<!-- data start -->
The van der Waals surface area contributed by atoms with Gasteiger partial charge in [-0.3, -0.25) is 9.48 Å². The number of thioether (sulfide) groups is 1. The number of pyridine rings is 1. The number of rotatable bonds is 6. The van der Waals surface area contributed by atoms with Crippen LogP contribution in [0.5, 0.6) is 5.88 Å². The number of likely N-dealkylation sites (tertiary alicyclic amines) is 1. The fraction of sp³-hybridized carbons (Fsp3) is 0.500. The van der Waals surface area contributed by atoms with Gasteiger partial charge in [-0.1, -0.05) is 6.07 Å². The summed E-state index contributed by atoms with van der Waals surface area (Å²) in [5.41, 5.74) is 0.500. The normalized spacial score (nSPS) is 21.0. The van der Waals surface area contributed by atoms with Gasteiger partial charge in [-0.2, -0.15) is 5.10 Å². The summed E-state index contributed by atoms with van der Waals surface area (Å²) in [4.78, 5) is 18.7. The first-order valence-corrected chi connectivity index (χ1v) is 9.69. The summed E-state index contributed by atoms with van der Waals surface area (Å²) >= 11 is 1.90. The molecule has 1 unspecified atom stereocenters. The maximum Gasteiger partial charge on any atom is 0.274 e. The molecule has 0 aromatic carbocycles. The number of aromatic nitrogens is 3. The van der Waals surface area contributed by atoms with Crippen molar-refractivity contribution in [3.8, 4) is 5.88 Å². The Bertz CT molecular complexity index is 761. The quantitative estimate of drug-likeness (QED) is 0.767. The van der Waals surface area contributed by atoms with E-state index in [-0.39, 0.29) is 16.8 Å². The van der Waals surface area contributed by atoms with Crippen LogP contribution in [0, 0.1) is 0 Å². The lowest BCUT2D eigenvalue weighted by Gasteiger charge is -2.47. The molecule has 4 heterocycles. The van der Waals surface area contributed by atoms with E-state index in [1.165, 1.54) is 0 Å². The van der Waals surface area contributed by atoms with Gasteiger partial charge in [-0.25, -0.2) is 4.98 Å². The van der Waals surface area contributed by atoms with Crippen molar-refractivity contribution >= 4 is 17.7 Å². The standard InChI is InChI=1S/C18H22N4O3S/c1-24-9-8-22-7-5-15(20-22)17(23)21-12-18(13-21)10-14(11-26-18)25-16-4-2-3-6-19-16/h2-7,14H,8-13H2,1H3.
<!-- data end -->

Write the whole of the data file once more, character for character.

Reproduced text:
The van der Waals surface area contributed by atoms with Gasteiger partial charge in [-0.3, -0.25) is 9.48 Å². The number of thioether (sulfide) groups is 1. The number of pyridine rings is 1. The number of rotatable bonds is 6. The van der Waals surface area contributed by atoms with Crippen LogP contribution in [0.5, 0.6) is 5.88 Å². The number of likely N-dealkylation sites (tertiary alicyclic amines) is 1. The fraction of sp³-hybridized carbons (Fsp3) is 0.500. The van der Waals surface area contributed by atoms with Gasteiger partial charge in [-0.1, -0.05) is 6.07 Å². The summed E-state index contributed by atoms with van der Waals surface area (Å²) in [5.41, 5.74) is 0.500. The normalized spacial score (nSPS) is 21.0. The van der Waals surface area contributed by atoms with Gasteiger partial charge in [-0.2, -0.15) is 5.10 Å². The summed E-state index contributed by atoms with van der Waals surface area (Å²) in [4.78, 5) is 18.7. The first-order valence-corrected chi connectivity index (χ1v) is 9.69. The summed E-state index contributed by atoms with van der Waals surface area (Å²) >= 11 is 1.90. The molecule has 1 unspecified atom stereocenters. The maximum Gasteiger partial charge on any atom is 0.274 e. The molecule has 0 aromatic carbocycles. The number of aromatic nitrogens is 3. The van der Waals surface area contributed by atoms with Crippen molar-refractivity contribution in [3.8, 4) is 5.88 Å². The Bertz CT molecular complexity index is 761. The quantitative estimate of drug-likeness (QED) is 0.767. The van der Waals surface area contributed by atoms with E-state index in [-0.39, 0.29) is 16.8 Å². The van der Waals surface area contributed by atoms with Crippen LogP contribution in [0, 0.1) is 0 Å². The lowest BCUT2D eigenvalue weighted by Gasteiger charge is -2.47. The molecule has 4 heterocycles. The van der Waals surface area contributed by atoms with E-state index in [1.165, 1.54) is 0 Å². The van der Waals surface area contributed by atoms with Gasteiger partial charge in [-0.25, -0.2) is 4.98 Å². The van der Waals surface area contributed by atoms with Crippen molar-refractivity contribution >= 4 is 17.7 Å². The standard InChI is InChI=1S/C18H22N4O3S/c1-24-9-8-22-7-5-15(20-22)17(23)21-12-18(13-21)10-14(11-26-18)25-16-4-2-3-6-19-16/h2-7,14H,8-13H2,1H3.